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How Alcohol Can Affect Your Varicose Veins

Posted by Johnson Memorial Health on Jul 1, 2018 3:24:47 PM

It’s fairly common knowledge that smoking, poor diet, and inactivity can lead to the development of varicose veins. However, many people don’t know that alcohol use can also have major effects on existing varicose veins as well.

Drinking, especially excessive drinking, affects every major organ in the body, and the circulatory system is no exception to this, particularly when the circulatory system has already been compromised by a vein disease.

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Drinking doesn’t directly cause varicose veins to develop, but it can make a preexisting problem or condition much worse. If you suffer from varicose veins, you should take the following information into account; it will allow you to drink responsibly and avoid worsening issues with your circulatory system.

How Alcohol Affects the Circulatory System

Excessive drinking has long-lasting effects on the heart, and the circulatory system as a whole. It can cause an irregular heartbeat, blood pressure can skyrocket, it can increase risk of a stroke or heart attack, and even lead to heart failure.

With damage from alcohol, the circulatory system will find it difficult to pump blood through the entire body, heightening the chance of heart disease. This is a particular problem for women, who are more susceptible to heart disease already.

Drinking alcohol actually increases your heart rate, which causes the blood to pump through your veins much faster. This places additional stress on your veins—particularly, on the veins in your legs.

Alcohol also stresses the liver, preventing the liver from properly filtering alcohol from the blood, which results in a thickening of the blood, which makes it harder for the heart to push blood through already-strained veins.

How Alcohol Affects Varicose Veins

All of the above side effects of excessive drinking play a huge part in stressing already compromised varicose veins. While the heart is pumping blood through the body faster, the valves in the veins and the capacity of the veins don’t increase to match the additional blood flow.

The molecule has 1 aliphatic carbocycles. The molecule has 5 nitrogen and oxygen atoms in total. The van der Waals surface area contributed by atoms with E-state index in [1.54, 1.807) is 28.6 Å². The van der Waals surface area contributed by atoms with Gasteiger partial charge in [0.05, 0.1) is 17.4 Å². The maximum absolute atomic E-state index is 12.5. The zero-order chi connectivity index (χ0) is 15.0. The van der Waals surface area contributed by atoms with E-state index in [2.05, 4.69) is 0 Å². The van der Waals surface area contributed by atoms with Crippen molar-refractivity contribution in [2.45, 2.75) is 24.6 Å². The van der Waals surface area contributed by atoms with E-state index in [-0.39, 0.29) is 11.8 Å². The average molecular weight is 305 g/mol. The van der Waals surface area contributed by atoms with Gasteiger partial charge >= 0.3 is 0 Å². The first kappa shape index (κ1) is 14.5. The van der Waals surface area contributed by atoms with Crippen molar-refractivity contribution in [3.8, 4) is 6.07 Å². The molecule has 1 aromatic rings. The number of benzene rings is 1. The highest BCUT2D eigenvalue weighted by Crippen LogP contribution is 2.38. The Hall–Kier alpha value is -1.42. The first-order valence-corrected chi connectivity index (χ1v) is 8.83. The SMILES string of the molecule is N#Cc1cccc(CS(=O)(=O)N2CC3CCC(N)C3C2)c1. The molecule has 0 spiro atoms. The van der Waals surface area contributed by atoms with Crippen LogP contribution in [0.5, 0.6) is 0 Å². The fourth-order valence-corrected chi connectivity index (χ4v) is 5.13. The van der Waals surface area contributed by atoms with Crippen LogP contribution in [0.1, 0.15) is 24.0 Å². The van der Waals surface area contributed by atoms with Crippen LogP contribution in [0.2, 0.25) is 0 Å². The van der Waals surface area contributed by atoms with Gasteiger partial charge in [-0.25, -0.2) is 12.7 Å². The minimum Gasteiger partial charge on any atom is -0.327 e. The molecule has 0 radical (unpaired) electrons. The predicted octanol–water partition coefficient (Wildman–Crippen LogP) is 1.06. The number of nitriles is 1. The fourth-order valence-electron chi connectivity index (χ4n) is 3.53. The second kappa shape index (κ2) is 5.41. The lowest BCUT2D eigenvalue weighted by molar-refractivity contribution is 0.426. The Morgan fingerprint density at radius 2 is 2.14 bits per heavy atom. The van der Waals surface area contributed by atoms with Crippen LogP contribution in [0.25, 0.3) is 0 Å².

Because the veins in your legs already have to work harder to contend with gravity, more and more stress is placed on the veins in your lower extremities. This can intensify pooling and swelling in varicose veins.

When blood isn’t filtered properly by the liver it thickens and becomes more viscous, placing even more pressure on veins that are already inflamed and weakened by vein disease, worsening the already uncomfortable effects of varicose veins.

With all of these side effects happening at once, veins swell and protrude outward even more significantly than before, making varicose veins even more prominent. This causes more pain and discomfort, and worsens both the appearance and overall side effects of varicose veins.

Alcohol and Varicose Veins

There is no significant evidence that shows that a drinking problem causes varicose veins, but there is plenty of evidence to show that drinking in excess worsens the already painful symptoms of existing varicose veins. If you already have varicose veins, or even just a predisposition to varicose veins, is it important to keep drinking to a minimum to prevent further exacerbation of vein disease.

Are you concerned that your drinking is affecting your varicose veins? We at Johnson Memorial Health are here to help. Contact us today for more information, and for guidance on how you can achieve your healthiest circulatory system possible.

Want to schedule a free vein reflux screening to see how your valves are functioning? Let an ultrasound tech show you how your blood flows through your legs. Schedule an appointment, and plan to see us today to learn how your circulatory system is working for you.

Topics: Vein Disease